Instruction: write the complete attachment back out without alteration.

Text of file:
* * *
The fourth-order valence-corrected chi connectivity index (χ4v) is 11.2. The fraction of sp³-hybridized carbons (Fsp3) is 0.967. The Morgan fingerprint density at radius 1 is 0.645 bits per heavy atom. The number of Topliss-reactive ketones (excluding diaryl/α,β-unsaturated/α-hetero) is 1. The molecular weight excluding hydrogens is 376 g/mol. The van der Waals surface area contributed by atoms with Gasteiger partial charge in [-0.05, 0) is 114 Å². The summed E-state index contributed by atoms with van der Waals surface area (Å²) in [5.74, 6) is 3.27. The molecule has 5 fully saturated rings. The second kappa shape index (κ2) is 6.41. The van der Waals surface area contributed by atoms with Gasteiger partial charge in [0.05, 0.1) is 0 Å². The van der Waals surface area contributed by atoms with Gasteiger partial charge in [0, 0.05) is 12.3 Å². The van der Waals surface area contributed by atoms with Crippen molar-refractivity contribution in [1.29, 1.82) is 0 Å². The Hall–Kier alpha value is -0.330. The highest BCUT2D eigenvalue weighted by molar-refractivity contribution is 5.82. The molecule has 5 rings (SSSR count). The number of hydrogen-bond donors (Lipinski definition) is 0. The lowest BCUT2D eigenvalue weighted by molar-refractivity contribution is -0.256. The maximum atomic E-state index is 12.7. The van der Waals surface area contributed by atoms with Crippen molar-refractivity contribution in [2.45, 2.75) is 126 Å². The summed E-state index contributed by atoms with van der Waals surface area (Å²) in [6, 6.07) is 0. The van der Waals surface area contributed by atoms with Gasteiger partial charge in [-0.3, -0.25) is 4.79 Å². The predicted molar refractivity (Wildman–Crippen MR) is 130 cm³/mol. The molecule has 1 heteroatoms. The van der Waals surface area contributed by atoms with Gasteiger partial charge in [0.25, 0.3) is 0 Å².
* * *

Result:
The fourth-order valence-corrected chi connectivity index (χ4v) is 11.2. The fraction of sp³-hybridized carbons (Fsp3) is 0.967. The Morgan fingerprint density at radius 1 is 0.645 bits per heavy atom. The number of Topliss-reactive ketones (excluding diaryl/α,β-unsaturated/α-hetero) is 1. The molecular weight excluding hydrogens is 376 g/mol. The van der Waals surface area contributed by atoms with Gasteiger partial charge in [-0.05, 0) is 114 Å². The summed E-state index contributed by atoms with van der Waals surface area (Å²) in [5.74, 6) is 3.27. The molecule has 5 fully saturated rings. The second kappa shape index (κ2) is 6.41. The van der Waals surface area contributed by atoms with Gasteiger partial charge in [0.05, 0.1) is 0 Å². The van der Waals surface area contributed by atoms with Gasteiger partial charge in [0, 0.05) is 12.3 Å². The van der Waals surface area contributed by atoms with Crippen molar-refractivity contribution in [1.29, 1.82) is 0 Å². The Hall–Kier alpha value is -0.330. The highest BCUT2D eigenvalue weighted by molar-refractivity contribution is 5.82. The molecule has 5 rings (SSSR count). The number of hydrogen-bond donors (Lipinski definition) is 0. The lowest BCUT2D eigenvalue weighted by molar-refractivity contribution is -0.256. The maximum atomic E-state index is 12.7. The van der Waals surface area contributed by atoms with Crippen molar-refractivity contribution in [2.45, 2.75) is 126 Å². The summed E-state index contributed by atoms with van der Waals surface area (Å²) in [6, 6.07) is 0. The van der Waals surface area contributed by atoms with Gasteiger partial charge in [-0.3, -0.25) is 4.79 Å². The predicted molar refractivity (Wildman–Crippen MR) is 130 cm³/mol. The molecule has 1 heteroatoms. The van der Waals surface area contributed by atoms with Gasteiger partial charge in [0.25, 0.3) is 0 Å².